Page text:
If you really want to know and understand Israel (its Jewish majority, that is), you have to know how to listen. Israel is built on stories. Nothing gives better insight in the essence of this country than the stories that we hear in the week between Yom HaShoah (Holocaust Memorial Day) and Yom HaZikaron (Memorial Day). (Particularly) in that week, survivors and members of bereaved families tell us about sorrow, about the emptiness left behind, but also about courage, perseverance, survival, ingenuity. You cannot understand or appreciate Israel if you do not have a clue about the traumas and the pain, but also about the resilience and love of life that reverberate in those stories.
Last week, on the Sunday between those two memorial days, I participated in a course for teachers who will accompany school classes on the trips to Poland. There is a chance that visits to that country will resume soon, after a hiatus of more than a year. During the lesson we spoke, among other things, about the link between the personal and the national narrative. Adi Zohar, of the Ben-Gurion Heritage Institute, told us about her grandmother, a survivor of Auschwitz. The story fascinated me immediately, especially because her grandmother had been in the Bedzin ghetto. As part of the preparations for this year’s school ceremony for Yom HaShoah, I had learnt about and summarized the life story of Gunter Faerber z”l, the father of a friend and colleague of mine, who had also been in the Bedzin ghetto and in Auschwitz. Adi told us how her grandmother survived, how she built a new life in Israel, and how she always remained optimistic and loved life.
In January 2017, on International Holocaust Remembrance Day, Frania Goldhar z”l, passed away. Half a year later, her grandson, Adi’s brother, Dudi, an IAF pilot and the great pride of Frania, was killed when his helicopter crashed during a training flight. While listening to Adi telling her story, I suddenly realized that her brother is the father of one of my 12th-grade students. I asked her if she is D.’s aunt, and she said yes, she is. Israel is often like a little village, which strengthens even more the feeling of mutual responsibility and the bonds between us. The soldiers that people abroad see on the television screen are we, our children, brothers and sisters. Two days later, at the start of Memorial Day, I had the honor of attending an online meeting in memory of Lt.Col. Dudi Zohar z”l (1974-2017). Adi told us how much Dudi loved his family, about his leadership, his warm personality, his caring for others, his modesty. After Dudi’s death, members of his family heard stories of his exceptional bravery, stories that he had never told them. Adi referred to the words of another David, which he said in a speech on the occasion of the establishment of kibbutz Yotvata (1957): “Dare, persevere, succeed!” That is about as Israeli as it gets.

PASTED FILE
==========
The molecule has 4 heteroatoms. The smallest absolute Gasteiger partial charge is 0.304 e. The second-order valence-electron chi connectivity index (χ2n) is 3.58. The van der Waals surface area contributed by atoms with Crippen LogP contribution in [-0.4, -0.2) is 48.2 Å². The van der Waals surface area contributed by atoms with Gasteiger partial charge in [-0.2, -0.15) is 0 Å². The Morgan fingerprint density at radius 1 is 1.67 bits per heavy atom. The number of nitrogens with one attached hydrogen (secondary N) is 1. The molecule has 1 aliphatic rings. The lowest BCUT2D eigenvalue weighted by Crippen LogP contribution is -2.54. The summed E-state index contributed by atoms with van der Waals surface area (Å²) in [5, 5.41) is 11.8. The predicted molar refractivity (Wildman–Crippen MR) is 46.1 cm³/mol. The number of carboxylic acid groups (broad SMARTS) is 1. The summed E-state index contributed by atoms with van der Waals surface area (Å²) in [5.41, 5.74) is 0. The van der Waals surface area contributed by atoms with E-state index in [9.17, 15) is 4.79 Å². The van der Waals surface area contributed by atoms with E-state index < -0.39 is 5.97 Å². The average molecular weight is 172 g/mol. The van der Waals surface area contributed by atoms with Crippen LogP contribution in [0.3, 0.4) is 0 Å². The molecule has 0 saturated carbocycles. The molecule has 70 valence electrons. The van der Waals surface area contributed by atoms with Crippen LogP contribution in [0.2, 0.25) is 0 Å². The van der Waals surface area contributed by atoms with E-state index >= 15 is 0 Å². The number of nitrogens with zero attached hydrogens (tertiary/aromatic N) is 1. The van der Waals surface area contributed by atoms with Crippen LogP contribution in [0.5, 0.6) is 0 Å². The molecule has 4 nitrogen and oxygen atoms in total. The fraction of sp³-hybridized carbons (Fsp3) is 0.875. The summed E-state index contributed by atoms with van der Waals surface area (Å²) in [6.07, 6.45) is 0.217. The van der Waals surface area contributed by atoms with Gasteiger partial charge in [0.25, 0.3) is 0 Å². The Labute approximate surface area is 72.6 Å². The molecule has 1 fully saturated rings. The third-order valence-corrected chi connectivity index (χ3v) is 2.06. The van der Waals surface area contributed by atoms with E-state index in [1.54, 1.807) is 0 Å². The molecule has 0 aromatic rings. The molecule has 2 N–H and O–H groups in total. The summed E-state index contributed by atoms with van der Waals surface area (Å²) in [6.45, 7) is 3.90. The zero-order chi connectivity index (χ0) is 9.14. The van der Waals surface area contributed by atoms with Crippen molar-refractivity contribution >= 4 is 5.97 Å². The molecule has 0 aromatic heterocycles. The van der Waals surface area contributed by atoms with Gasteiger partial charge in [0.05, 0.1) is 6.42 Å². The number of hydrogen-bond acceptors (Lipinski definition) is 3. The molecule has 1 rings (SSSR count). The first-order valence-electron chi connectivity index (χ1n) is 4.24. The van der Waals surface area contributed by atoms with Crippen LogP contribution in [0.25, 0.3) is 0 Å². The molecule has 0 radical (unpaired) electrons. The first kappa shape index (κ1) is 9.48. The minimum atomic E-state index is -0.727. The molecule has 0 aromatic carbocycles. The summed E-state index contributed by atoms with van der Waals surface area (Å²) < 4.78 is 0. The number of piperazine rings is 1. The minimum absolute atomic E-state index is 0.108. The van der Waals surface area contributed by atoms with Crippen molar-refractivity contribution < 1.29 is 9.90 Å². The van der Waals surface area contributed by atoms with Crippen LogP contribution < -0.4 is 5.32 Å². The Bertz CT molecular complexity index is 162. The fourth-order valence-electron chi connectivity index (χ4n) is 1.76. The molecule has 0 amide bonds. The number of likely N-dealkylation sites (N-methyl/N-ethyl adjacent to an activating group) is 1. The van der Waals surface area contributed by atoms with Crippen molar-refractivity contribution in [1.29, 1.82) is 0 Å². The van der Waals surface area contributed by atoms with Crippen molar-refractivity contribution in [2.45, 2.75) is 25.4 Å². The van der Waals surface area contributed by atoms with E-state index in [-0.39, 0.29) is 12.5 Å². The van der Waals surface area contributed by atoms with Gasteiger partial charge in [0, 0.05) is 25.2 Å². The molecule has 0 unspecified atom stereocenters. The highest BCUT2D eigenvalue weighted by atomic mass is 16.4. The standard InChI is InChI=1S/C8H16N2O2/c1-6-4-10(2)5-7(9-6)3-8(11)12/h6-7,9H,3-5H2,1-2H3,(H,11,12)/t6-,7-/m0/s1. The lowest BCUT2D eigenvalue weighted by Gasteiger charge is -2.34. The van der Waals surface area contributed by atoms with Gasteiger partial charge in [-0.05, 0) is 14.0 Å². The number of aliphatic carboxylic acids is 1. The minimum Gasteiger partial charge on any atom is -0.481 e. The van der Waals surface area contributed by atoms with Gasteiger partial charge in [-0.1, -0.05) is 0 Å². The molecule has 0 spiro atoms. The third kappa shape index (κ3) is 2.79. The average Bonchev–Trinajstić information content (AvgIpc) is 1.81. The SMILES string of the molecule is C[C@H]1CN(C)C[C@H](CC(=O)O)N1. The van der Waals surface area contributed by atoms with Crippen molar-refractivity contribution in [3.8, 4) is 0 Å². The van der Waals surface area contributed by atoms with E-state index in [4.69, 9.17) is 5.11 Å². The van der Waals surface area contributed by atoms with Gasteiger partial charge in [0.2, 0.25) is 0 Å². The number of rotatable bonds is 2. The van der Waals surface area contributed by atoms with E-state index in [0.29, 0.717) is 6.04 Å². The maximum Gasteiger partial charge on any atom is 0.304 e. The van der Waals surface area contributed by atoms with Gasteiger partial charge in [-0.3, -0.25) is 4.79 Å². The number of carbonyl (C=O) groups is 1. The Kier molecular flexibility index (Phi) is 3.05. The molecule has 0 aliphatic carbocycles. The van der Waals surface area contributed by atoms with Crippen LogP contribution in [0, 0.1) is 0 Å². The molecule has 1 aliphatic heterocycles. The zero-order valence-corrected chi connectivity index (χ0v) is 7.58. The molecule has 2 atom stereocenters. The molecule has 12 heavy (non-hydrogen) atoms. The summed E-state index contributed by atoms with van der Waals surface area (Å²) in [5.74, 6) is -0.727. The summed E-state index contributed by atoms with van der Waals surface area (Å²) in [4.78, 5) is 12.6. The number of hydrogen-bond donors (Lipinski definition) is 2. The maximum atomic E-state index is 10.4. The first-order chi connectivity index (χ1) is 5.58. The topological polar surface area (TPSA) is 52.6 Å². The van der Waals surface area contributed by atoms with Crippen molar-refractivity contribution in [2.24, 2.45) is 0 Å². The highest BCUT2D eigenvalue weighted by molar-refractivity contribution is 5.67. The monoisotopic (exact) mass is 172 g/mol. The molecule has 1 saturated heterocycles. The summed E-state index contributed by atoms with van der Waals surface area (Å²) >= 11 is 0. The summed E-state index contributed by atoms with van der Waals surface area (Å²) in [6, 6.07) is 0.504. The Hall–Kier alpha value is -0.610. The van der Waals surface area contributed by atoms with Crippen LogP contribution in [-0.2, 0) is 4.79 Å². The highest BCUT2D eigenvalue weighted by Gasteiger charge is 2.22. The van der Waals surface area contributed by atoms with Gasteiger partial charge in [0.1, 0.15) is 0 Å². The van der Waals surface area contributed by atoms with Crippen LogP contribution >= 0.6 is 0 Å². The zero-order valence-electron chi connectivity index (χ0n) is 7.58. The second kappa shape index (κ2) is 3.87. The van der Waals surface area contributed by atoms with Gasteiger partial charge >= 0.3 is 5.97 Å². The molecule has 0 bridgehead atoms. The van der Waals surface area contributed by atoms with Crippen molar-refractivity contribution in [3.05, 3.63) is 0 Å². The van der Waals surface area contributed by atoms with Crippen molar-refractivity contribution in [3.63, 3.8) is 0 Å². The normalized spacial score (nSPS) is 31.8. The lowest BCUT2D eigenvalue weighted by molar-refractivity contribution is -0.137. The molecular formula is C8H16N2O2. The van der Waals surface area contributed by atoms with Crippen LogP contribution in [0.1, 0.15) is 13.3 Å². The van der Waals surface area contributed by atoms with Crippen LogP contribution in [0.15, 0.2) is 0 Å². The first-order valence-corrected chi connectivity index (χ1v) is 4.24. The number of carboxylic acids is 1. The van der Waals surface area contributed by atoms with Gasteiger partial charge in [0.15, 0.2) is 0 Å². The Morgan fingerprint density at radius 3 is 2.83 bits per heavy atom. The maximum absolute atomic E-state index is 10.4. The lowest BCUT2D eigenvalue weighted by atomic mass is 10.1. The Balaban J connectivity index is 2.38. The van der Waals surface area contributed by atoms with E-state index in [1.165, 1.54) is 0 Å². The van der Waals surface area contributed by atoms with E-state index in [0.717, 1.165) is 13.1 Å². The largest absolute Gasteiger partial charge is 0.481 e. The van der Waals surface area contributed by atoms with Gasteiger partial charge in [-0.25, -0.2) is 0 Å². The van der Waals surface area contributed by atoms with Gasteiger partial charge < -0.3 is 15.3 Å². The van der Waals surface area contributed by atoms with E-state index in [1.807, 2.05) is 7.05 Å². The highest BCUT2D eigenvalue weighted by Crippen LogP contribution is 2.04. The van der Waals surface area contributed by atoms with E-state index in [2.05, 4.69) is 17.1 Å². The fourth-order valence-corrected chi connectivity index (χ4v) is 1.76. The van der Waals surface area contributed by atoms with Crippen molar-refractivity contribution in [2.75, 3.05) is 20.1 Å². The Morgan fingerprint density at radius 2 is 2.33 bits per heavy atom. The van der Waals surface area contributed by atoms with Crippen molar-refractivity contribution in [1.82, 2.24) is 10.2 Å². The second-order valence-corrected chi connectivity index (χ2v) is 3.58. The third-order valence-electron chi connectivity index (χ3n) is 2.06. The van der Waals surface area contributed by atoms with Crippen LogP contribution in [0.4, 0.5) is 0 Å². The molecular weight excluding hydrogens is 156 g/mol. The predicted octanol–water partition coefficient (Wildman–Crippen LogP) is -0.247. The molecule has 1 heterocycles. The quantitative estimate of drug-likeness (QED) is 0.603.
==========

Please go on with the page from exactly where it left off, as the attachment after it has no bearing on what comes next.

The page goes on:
Whatever you may think of Israeli politics and politicians (corruption, the occupation, problematic allies, etc.; I can’t help it, I am a leftwing Zionist, critical and highly worried), you can’t deny that we still pay a price for our freedom here. A central concept in this context is ‘shkhol’, a word that in English is usually translated as ‘bereavement’. A mishpaha shekula (bereaved family) is a family that lost one or more of its members in a terror attack or during their army service. Unfortunately, the national bereaved family still expands every year. Last week, in Haaretz, the writer and peace activist David Grossman, whose son Uri z”l was killed in the Second Lebanon War (2006), described the sorrow of those families as follows: “Above our private abyss, reality seems to spread some sort of thin piece of fabric, and we, the mourners, learn to walk on it. But the truth is that we only pretend. There is no fabric, yet still, our mission is to move forward.” I sincerely hope that one day, here in Israel we can realize the words of the Jewish-Dutch-American scientist and poet Leo Vroman (1915-2014) in his poem ‘Peace’ (1954): “Come tonight with stories / of how the war disappeared / and repeat them a hundred times / each time I shall weep.”
This is an adapted translation of a column that appeared in Friesch Dagblad on 23 April 2021.